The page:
In any event, processed data can be provided by the process component 120 to computer readable store 130 for storage to enable access to such data subsequently or in substantially real-time during a meeting. In one embodiment, the store 130 can be a central repository or database management system. However, the claimed subject matter is not limited thereto.
One of the key challenges facing organizations today is that discussions from past meetings are not easily accessible to meeting participants or others who may benefit from the meeting. This has several drawbacks. First, time is wasted documenting meetings, conclusions, and follow-ups (e.g., minutes of meeting).
In addition, action items need to be manually noted by each participant. Sometimes one of the participants acts as a secretary and manually takes notes for distribution to others. However, these notes are often incomplete and usually biased toward what the secretary found important or was able to capture in parallel with participating in discussions. In many cases, some actions items are lost or forgotten.
Thirdly, knowledge developed during a meeting or imparted by more experienced participants is not easy to disseminate. For example, new solutions or modifications to business processes generated at meetings are a significant part of an organization's competitive advantage such as when solutions incorporate current market conditions. However, such information is not easily distributable within an organization to other divisions facing similar issues, new employees and/or newly acquired sub-organizations, among others.
Furthermore, detail is often missed. For example, in many cases, even though meeting participants make note of a discussion they typically do not record or are unable to record all details (e.g., product design, project implementation, solution to problem). If a missed detail becomes relevant or is otherwise needed by a meeting participant, it is either discussed at a subsequent meeting (wasting time) or the participant has to contact other participants and check if they have a record or memory of that missing information (wasted time and effort). It should be appreciated that this problem as well as others become even more severe in cases where one or more of the meeting participants leave the organization and other members of the organization need information that only the leaving members possessed.
System 100 resolves many of these issues by automating recording of various information elements involved in a meeting. Specifically, it enables recording of certain meeting details that were previously left unrecorded and for details that were in fact recorded, it makes them available in an easy to access context that is relevant to the meeting. Furthermore, hardware components including sensors and computing equipment likely to be present at a meeting are utilized to record the meeting, which is much easier than deploying a dedicated system to achieve this objective.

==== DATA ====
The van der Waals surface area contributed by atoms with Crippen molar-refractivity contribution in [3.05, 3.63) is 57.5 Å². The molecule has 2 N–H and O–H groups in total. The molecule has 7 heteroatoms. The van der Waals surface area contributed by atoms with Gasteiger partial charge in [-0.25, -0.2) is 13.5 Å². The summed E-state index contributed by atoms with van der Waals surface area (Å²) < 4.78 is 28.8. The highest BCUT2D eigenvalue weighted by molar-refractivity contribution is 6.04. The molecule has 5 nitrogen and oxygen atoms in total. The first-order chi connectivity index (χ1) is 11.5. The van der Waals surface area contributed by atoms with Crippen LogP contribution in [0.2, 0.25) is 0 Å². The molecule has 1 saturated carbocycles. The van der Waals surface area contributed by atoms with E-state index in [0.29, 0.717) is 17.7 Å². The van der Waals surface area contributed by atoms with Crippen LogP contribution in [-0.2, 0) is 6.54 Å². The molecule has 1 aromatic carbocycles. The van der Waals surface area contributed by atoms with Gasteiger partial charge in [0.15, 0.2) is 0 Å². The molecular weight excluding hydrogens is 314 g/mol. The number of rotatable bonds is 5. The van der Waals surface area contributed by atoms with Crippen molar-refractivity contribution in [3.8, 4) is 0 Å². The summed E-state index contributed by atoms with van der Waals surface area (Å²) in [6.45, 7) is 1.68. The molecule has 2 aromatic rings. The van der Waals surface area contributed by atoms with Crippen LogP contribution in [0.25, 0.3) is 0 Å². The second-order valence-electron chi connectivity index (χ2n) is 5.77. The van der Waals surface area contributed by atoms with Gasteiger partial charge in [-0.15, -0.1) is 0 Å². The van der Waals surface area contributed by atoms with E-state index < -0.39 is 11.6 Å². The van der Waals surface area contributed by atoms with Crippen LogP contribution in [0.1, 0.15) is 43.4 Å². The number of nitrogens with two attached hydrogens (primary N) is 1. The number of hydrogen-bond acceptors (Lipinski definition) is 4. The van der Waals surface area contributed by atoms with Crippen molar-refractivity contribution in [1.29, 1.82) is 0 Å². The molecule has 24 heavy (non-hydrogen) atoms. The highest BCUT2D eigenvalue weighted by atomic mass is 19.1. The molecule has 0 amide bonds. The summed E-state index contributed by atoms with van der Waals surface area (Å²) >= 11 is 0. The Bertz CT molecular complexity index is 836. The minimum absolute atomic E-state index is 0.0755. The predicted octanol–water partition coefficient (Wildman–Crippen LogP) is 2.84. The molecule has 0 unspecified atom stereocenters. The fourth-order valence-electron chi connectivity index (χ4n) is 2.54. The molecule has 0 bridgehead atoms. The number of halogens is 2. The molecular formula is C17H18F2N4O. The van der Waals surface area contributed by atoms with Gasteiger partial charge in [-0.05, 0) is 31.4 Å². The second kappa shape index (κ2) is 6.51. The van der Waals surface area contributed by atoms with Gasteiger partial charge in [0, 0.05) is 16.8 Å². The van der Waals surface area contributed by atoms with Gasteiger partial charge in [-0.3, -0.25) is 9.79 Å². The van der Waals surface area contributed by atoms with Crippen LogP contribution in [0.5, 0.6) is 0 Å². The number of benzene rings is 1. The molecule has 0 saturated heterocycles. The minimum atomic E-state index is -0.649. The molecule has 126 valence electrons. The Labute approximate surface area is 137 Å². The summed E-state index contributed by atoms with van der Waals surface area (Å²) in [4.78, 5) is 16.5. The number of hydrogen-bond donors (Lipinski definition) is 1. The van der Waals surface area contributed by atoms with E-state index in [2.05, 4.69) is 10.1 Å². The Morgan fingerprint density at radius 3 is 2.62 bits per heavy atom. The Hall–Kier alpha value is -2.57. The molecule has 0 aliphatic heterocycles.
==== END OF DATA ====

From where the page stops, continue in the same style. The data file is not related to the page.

The system 200 includes a meeting identification component 210 that enables automatic, semi-automatic, and/or manual identification of a meeting occurrence in order to activate meeting recordation. The meeting identification component 210 can provide such functionality in a number of ways. In one instance, a meeting can be identified by accessing calendar information housed on a user device or a device user's service account. For example, if a meeting is scheduled at the current time and date, a meeting occurrence can be identified.
Additionally or alternatively, location can be utilized. If a device includes location information (e.g. global positioning system (GPS)), the meeting identification component 210 can determine if current device location matches a specified meeting location. If the locations match, a meeting is identified.
Further, the meeting identification component 210 can employ network sniffing in which network interfaces on devices (e.g., Bluetooth, Ethernet, WiFi . . . ) are employed to read machine and/or user names in packets flowing in the network near the devices. If these names resemble the machine and/or user names of people expected to be present at the meeting, the meeting identification component 210 can confirm that the meeting is indeed taking place. Where devices can communicate directly or indirectly with one another, the meeting identification component 210 can employ similar functionality to determine whether a meeting is occurring. In particular, it can attempt to match meeting participants with nearby devices and/or device users.
User prompts can also be utilized in certain situations to identify meeting occurrence or check if a meeting is occurring. For instance, when the location of a meeting accessed from a calendar event indicates it requires the user to travel and information assessed from weather services (e.g. using web services, RSS feeds . . . ) indicated bad weather, the user may be prompted. Similarly, if a device provides location information and the currently inferred location is significantly different from the meeting location, a user may be prompted.
It is to be appreciated that the various ways in which meetings can be identified by the meeting identification component 210 can be utilized alone or in combination. Further, each mechanism can be employed to either identify meeting occurrence or verify that a meeting is in fact taking place.